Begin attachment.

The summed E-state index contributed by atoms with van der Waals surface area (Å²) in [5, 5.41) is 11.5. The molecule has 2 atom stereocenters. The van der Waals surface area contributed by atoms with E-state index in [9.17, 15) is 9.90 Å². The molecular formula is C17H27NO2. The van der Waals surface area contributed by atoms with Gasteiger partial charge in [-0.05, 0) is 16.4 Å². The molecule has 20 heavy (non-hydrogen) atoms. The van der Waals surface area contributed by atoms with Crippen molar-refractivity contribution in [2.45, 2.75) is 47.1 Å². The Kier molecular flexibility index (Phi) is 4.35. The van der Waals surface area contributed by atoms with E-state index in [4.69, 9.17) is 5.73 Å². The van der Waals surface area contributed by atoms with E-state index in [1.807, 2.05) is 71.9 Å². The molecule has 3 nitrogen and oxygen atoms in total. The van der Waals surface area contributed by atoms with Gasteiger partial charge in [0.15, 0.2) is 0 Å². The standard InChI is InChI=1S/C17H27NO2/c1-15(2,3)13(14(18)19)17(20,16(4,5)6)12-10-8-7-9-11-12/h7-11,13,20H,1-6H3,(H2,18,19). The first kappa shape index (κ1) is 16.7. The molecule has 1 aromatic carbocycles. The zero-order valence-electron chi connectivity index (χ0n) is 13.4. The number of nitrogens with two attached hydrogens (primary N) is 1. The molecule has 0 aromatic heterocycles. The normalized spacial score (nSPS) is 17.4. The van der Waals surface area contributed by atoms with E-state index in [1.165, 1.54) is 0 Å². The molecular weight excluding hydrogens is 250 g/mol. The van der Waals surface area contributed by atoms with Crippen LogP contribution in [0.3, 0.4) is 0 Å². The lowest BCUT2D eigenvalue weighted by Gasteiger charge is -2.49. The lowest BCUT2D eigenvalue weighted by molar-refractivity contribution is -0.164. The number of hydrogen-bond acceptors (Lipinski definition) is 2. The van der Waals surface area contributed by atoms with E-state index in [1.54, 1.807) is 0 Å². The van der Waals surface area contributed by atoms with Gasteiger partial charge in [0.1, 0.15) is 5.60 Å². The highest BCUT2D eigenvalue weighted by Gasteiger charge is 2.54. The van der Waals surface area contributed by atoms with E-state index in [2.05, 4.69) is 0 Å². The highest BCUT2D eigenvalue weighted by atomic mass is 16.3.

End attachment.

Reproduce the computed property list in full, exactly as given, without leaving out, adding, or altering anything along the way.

The summed E-state index contributed by atoms with van der Waals surface area (Å²) in [5, 5.41) is 11.5. The molecule has 2 atom stereocenters. The van der Waals surface area contributed by atoms with E-state index in [9.17, 15) is 9.90 Å². The molecular formula is C17H27NO2. The van der Waals surface area contributed by atoms with Gasteiger partial charge in [-0.05, 0) is 16.4 Å². The molecule has 20 heavy (non-hydrogen) atoms. The van der Waals surface area contributed by atoms with Crippen molar-refractivity contribution in [2.45, 2.75) is 47.1 Å². The Kier molecular flexibility index (Phi) is 4.35. The van der Waals surface area contributed by atoms with E-state index in [4.69, 9.17) is 5.73 Å². The van der Waals surface area contributed by atoms with E-state index in [1.807, 2.05) is 71.9 Å². The molecule has 3 nitrogen and oxygen atoms in total. The van der Waals surface area contributed by atoms with Gasteiger partial charge in [0.15, 0.2) is 0 Å². The standard InChI is InChI=1S/C17H27NO2/c1-15(2,3)13(14(18)19)17(20,16(4,5)6)12-10-8-7-9-11-12/h7-11,13,20H,1-6H3,(H2,18,19). The first kappa shape index (κ1) is 16.7. The molecule has 1 aromatic carbocycles. The zero-order valence-electron chi connectivity index (χ0n) is 13.4. The number of nitrogens with two attached hydrogens (primary N) is 1. The molecule has 0 aromatic heterocycles. The normalized spacial score (nSPS) is 17.4. The van der Waals surface area contributed by atoms with E-state index in [1.165, 1.54) is 0 Å². The molecular weight excluding hydrogens is 250 g/mol. The van der Waals surface area contributed by atoms with Crippen LogP contribution in [0.3, 0.4) is 0 Å². The lowest BCUT2D eigenvalue weighted by Gasteiger charge is -2.49. The lowest BCUT2D eigenvalue weighted by molar-refractivity contribution is -0.164. The number of hydrogen-bond acceptors (Lipinski definition) is 2. The van der Waals surface area contributed by atoms with E-state index in [1.54, 1.807) is 0 Å². The van der Waals surface area contributed by atoms with Gasteiger partial charge in [0.1, 0.15) is 5.60 Å². The highest BCUT2D eigenvalue weighted by Gasteiger charge is 2.54. The van der Waals surface area contributed by atoms with E-state index in [2.05, 4.69) is 0 Å². The highest BCUT2D eigenvalue weighted by atomic mass is 16.3.